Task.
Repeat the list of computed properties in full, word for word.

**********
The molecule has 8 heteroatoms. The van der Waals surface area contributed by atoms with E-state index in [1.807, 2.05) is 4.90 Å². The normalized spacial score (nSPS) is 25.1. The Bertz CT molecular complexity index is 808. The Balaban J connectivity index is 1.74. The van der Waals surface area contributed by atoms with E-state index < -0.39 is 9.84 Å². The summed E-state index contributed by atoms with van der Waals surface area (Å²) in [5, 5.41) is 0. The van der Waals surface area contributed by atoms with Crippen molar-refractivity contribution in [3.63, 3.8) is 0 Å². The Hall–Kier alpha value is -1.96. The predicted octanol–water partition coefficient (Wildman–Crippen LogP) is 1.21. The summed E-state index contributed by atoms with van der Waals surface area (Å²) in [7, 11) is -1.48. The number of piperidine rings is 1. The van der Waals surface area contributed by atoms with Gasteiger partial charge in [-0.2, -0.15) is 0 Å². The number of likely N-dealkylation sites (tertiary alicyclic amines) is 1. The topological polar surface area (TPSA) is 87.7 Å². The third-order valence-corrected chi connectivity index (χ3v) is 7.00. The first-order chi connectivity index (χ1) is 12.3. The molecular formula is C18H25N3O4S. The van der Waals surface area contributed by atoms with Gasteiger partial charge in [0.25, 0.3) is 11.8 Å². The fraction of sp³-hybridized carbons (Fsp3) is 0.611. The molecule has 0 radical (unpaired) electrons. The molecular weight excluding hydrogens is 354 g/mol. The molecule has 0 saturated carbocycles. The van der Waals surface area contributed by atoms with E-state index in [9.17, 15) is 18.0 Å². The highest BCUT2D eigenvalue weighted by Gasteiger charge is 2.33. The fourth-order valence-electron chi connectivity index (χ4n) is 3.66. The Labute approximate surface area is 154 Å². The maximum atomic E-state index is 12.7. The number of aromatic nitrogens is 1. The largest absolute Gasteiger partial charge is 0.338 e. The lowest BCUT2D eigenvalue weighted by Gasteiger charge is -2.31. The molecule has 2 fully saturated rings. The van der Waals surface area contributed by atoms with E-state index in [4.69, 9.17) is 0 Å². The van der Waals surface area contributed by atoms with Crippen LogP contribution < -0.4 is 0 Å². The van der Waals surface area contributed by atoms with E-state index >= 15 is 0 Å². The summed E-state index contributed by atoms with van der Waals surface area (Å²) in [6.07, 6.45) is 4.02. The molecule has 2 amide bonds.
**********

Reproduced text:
The molecule has 8 heteroatoms. The van der Waals surface area contributed by atoms with E-state index in [1.807, 2.05) is 4.90 Å². The normalized spacial score (nSPS) is 25.1. The Bertz CT molecular complexity index is 808. The Balaban J connectivity index is 1.74. The van der Waals surface area contributed by atoms with E-state index < -0.39 is 9.84 Å². The summed E-state index contributed by atoms with van der Waals surface area (Å²) in [5, 5.41) is 0. The van der Waals surface area contributed by atoms with Crippen molar-refractivity contribution in [3.63, 3.8) is 0 Å². The Hall–Kier alpha value is -1.96. The predicted octanol–water partition coefficient (Wildman–Crippen LogP) is 1.21. The summed E-state index contributed by atoms with van der Waals surface area (Å²) in [7, 11) is -1.48. The number of piperidine rings is 1. The van der Waals surface area contributed by atoms with Gasteiger partial charge in [-0.2, -0.15) is 0 Å². The number of likely N-dealkylation sites (tertiary alicyclic amines) is 1. The topological polar surface area (TPSA) is 87.7 Å². The third-order valence-corrected chi connectivity index (χ3v) is 7.00. The first-order chi connectivity index (χ1) is 12.3. The molecular formula is C18H25N3O4S. The van der Waals surface area contributed by atoms with Gasteiger partial charge in [0.25, 0.3) is 11.8 Å². The fraction of sp³-hybridized carbons (Fsp3) is 0.611. The molecule has 0 radical (unpaired) electrons. The molecular weight excluding hydrogens is 354 g/mol. The molecule has 0 saturated carbocycles. The van der Waals surface area contributed by atoms with E-state index in [9.17, 15) is 18.0 Å². The highest BCUT2D eigenvalue weighted by Gasteiger charge is 2.33. The fourth-order valence-electron chi connectivity index (χ4n) is 3.66. The Labute approximate surface area is 154 Å². The maximum atomic E-state index is 12.7. The number of aromatic nitrogens is 1. The largest absolute Gasteiger partial charge is 0.338 e. The lowest BCUT2D eigenvalue weighted by Gasteiger charge is -2.31. The molecule has 2 fully saturated rings. The van der Waals surface area contributed by atoms with E-state index in [4.69, 9.17) is 0 Å². The van der Waals surface area contributed by atoms with Crippen LogP contribution < -0.4 is 0 Å². The van der Waals surface area contributed by atoms with E-state index >= 15 is 0 Å². The summed E-state index contributed by atoms with van der Waals surface area (Å²) in [6.07, 6.45) is 4.02. The molecule has 2 amide bonds.